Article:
Introduction: Dumpster Diving: the Right Way
Let me start out with this -- the only reason I'm sharing my tried and true method of dumpster diving is because it hasn't been shared on this site before and the likelihood of one of YOU encroaching on my dumpster diving territory is highly unlikely.
Dumpster diving is a not so popular way to get free stuff. It's easy to see why most people turn their noses up at the thought of dumpster diving. Dumpsters evoke nastiness, slime, rotten food, bad smell, flies, and used toilet paper. And why would there be anything of value in the dumpster? Somebody threw that out for a reason. Why risk your health and respectability for someones trash?
While these are valid arguments, and often apply, it IS possible to circumvent the grossness, while pulling in a massive amount of loot including clothes, school supplies, and electronics. This, however, requires careful planning, knowledge, and a little bit of shamelessness.
So when you're ready, I will show you the RIGHT way to go about dumpster diving.
Step 1: Oh Ye of Little Faith
If you are already sold, this is not for you
WHY DUMPSTER DIVING IS WORTH IT:
If you're beginning to think its not worth it, take a look at the cover picture. It is the very real result of one day's worth of dumpster diving. It's just too bad it couldn't all fit within the camera's field of view. Still not convinced? Because of dumpster diving I have spent next to nothing on school supplies the last 2 years.
Dumpster Diving is an issue of civic responsibility. There are Salvation Army bins throughout the dorms for giving away gently used clothing and shoes. Why then are there shoes in the dumpster with the tissue paper still inside them? By dumpster diving, I am saving landfill space and not buying a pair of shoes that I don't need.
Step 2: The Secret: Where/When to Dumpster Dive
This is the secret to my successful dumpster diving.
Go to college dorm dumpsters when the students are moving out.
There, that's it.
Every college has a required move out date. However, no student has enough room to pack all of the "dorm stuff" they've accrued into their mom's Suburban. An unholy amount of perfectly good stuff goes into the dumpster SIMPLY BECAUSE THE STUDENTS DON'T HAVE ROOM TO TAKE IT HOME. They don't just throw out gross stuff they don't want. Although some of the dumpsters have actual garbage in them, the bulk of it is good stuff that didn't fit into Dad's trunk. That means all the unused school supplies, lightly used electronics, and lightly worn clothes are up for grabs!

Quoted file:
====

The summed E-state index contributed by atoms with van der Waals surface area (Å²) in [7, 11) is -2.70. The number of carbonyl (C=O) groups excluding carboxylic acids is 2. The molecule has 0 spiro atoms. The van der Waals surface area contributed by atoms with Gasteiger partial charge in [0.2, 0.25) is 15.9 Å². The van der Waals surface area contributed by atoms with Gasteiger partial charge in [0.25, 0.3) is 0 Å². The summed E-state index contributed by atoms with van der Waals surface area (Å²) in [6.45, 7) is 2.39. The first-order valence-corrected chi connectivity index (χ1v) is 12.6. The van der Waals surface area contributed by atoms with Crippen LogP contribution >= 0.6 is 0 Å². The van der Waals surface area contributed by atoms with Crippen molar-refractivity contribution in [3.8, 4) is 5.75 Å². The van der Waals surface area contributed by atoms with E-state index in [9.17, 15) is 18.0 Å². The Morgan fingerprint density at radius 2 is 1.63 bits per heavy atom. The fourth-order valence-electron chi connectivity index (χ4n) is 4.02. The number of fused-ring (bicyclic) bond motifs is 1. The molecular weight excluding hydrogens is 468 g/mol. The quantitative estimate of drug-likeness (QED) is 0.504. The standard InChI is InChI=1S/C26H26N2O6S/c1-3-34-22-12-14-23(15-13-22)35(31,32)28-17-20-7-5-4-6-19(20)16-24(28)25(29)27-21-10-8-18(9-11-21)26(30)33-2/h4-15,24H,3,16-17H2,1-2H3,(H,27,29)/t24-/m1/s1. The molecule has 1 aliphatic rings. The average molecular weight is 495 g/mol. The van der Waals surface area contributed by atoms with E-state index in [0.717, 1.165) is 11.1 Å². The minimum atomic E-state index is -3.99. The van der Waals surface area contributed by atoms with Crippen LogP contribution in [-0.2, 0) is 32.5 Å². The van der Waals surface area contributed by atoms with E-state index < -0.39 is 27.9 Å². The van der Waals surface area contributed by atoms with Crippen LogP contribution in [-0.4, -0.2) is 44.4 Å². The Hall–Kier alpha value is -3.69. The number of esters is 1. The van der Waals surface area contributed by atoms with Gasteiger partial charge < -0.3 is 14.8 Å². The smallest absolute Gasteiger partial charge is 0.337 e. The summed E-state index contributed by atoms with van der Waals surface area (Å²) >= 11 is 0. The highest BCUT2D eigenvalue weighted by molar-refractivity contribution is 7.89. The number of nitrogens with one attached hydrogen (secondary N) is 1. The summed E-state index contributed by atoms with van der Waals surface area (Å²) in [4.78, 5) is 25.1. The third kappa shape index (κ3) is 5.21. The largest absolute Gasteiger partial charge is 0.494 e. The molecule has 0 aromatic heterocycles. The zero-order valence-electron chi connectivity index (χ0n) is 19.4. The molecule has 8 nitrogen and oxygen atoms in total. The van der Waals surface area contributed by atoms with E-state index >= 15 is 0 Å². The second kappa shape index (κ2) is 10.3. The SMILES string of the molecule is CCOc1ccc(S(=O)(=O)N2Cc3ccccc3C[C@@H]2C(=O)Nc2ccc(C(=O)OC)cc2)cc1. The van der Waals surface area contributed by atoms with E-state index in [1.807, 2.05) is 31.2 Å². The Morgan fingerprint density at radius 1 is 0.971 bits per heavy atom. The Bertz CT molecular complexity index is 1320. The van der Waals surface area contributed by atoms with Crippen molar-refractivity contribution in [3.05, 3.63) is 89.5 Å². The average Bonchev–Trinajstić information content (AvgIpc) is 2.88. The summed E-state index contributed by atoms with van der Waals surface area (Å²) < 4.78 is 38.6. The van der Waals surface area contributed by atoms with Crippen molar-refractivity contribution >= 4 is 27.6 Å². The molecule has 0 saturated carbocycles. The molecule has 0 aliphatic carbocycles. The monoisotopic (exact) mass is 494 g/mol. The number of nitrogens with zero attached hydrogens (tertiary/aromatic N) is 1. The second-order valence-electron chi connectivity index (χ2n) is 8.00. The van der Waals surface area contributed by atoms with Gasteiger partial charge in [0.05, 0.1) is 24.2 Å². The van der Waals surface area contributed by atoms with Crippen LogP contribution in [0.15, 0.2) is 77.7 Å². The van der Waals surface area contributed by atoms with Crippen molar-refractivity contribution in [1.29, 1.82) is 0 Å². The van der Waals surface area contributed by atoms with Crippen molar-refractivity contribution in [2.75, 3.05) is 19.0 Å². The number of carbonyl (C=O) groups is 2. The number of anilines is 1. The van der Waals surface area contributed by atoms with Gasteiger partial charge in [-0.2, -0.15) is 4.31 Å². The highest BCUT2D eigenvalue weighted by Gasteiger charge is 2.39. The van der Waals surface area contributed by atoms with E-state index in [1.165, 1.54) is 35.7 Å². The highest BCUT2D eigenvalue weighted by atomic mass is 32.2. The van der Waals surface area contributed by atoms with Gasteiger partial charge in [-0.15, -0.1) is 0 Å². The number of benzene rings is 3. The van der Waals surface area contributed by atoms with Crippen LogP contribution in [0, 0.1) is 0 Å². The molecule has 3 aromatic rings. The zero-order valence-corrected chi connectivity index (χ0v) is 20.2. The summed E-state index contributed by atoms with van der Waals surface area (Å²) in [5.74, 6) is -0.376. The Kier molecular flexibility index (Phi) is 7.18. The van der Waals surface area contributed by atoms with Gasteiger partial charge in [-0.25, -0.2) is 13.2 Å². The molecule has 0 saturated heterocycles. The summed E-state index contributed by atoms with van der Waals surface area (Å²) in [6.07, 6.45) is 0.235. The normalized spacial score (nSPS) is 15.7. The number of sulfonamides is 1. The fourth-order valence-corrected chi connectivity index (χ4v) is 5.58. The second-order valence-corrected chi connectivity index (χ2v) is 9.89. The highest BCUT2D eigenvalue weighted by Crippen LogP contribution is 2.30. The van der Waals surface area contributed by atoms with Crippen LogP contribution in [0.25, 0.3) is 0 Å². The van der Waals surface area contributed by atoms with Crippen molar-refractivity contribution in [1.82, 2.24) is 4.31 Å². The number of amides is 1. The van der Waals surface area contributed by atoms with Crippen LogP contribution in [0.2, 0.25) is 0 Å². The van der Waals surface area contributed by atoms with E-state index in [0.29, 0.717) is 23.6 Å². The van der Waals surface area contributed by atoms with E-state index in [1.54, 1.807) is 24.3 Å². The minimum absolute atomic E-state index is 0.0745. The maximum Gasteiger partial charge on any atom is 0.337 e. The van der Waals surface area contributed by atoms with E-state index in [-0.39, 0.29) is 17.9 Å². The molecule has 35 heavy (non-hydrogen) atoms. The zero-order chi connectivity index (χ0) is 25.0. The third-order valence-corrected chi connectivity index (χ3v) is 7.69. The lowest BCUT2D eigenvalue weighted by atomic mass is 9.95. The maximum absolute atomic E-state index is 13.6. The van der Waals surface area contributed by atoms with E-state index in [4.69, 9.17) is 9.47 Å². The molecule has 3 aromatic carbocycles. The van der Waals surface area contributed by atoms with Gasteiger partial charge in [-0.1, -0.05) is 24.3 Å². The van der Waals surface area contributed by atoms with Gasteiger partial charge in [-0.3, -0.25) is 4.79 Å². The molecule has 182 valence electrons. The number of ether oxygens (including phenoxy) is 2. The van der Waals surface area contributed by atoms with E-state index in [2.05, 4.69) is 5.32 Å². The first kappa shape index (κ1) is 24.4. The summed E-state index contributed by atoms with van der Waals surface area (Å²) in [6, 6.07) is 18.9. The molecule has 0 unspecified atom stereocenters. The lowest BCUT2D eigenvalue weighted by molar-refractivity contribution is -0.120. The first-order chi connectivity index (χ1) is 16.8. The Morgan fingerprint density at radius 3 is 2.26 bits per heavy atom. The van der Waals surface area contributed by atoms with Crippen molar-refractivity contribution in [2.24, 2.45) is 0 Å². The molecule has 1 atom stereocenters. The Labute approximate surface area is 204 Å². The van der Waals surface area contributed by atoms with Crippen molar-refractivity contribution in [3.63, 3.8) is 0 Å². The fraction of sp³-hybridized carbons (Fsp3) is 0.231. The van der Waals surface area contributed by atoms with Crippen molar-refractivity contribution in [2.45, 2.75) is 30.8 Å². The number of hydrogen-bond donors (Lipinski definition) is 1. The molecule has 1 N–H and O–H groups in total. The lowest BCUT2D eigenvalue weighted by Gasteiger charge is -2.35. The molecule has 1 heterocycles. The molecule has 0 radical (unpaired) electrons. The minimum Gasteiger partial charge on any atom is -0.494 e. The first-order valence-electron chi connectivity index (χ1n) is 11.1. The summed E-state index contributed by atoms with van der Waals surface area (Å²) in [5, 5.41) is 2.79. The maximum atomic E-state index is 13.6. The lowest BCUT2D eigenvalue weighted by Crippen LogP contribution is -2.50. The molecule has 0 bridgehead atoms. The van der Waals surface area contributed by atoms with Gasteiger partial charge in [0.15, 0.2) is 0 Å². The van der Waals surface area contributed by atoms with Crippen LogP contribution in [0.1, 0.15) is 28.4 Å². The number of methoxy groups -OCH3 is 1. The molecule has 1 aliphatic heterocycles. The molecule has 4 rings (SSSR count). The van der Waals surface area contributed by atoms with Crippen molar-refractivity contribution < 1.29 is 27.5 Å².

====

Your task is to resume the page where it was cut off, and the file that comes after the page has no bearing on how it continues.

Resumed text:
Unfortunately this method of diving gives you a VERY small window to succeed in. Careful planning is needed.
To put things into perspective, 3 days after the enormous haul in the intro picture, the dumpsters were stripped of everything useful. Timing is everything.
First, find a college near you. If you want to get fancy choose the one with the highest tuition/living expenses. This was easy for me because I live on campus at UCI (my family works there).
Second, find the move-out date. Call the campus or poke around the college's webpage, it'll be there. Choosing the day is tricky, and you might want to go on multiple consecutive days. Choose a day before the actual move out date (the Friday/Saturday before is usually a good bet). If you have time, go to the dorms, and look around. If there are parents/students packing their cars, you have picked the right day. Dive ahead.
Third, scout the dumpsters you plan to raid. Keep in mind, dumpsters have to be accessible from the road (for the garbage truck). Google Maps is a good tool, but it can be tricky to spot dumpsters/dumpster houses without knowing what you are looking for. Some form of scouting, virtual or physical, is a good idea.
Step 3: Prepare Yourself: What to Bring
Your loadout can be pretty simple.
The only things you NEED are long pants and closed toed shoes, for safety and hygiene reasons.
Keeping the following on you can be helpful:
>> A Folding Knife -- (for slashing open trash bags)
>> A Poker -- (for rooting through dumpsters, you can always find one though)